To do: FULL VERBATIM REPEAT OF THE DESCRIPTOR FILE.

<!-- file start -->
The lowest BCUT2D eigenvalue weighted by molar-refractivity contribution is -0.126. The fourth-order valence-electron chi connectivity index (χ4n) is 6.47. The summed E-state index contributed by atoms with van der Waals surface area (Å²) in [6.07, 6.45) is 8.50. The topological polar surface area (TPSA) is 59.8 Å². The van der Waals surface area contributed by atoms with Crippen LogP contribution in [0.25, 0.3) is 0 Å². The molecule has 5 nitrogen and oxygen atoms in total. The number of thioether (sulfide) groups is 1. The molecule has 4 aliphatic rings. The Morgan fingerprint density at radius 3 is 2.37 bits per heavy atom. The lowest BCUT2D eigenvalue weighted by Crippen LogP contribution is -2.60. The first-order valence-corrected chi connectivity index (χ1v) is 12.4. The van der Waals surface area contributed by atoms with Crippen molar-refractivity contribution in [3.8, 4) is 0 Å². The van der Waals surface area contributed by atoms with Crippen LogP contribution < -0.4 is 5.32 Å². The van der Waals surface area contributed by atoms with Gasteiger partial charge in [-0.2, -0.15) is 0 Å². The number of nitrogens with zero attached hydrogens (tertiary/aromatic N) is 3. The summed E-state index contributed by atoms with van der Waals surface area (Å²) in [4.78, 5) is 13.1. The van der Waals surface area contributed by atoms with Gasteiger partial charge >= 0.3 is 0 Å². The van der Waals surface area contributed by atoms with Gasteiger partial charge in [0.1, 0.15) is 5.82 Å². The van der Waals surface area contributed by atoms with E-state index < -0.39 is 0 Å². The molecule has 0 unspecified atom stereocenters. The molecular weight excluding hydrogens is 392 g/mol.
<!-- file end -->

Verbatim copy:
The lowest BCUT2D eigenvalue weighted by molar-refractivity contribution is -0.126. The fourth-order valence-electron chi connectivity index (χ4n) is 6.47. The summed E-state index contributed by atoms with van der Waals surface area (Å²) in [6.07, 6.45) is 8.50. The topological polar surface area (TPSA) is 59.8 Å². The van der Waals surface area contributed by atoms with Crippen LogP contribution in [0.25, 0.3) is 0 Å². The molecule has 5 nitrogen and oxygen atoms in total. The number of thioether (sulfide) groups is 1. The molecule has 4 aliphatic rings. The Morgan fingerprint density at radius 3 is 2.37 bits per heavy atom. The lowest BCUT2D eigenvalue weighted by Crippen LogP contribution is -2.60. The first-order valence-corrected chi connectivity index (χ1v) is 12.4. The van der Waals surface area contributed by atoms with Crippen molar-refractivity contribution in [3.8, 4) is 0 Å². The van der Waals surface area contributed by atoms with Crippen LogP contribution < -0.4 is 5.32 Å². The van der Waals surface area contributed by atoms with Gasteiger partial charge in [-0.2, -0.15) is 0 Å². The number of nitrogens with zero attached hydrogens (tertiary/aromatic N) is 3. The summed E-state index contributed by atoms with van der Waals surface area (Å²) in [4.78, 5) is 13.1. The van der Waals surface area contributed by atoms with Gasteiger partial charge >= 0.3 is 0 Å². The van der Waals surface area contributed by atoms with Gasteiger partial charge in [0.1, 0.15) is 5.82 Å². The van der Waals surface area contributed by atoms with E-state index < -0.39 is 0 Å². The molecule has 0 unspecified atom stereocenters. The molecular weight excluding hydrogens is 392 g/mol.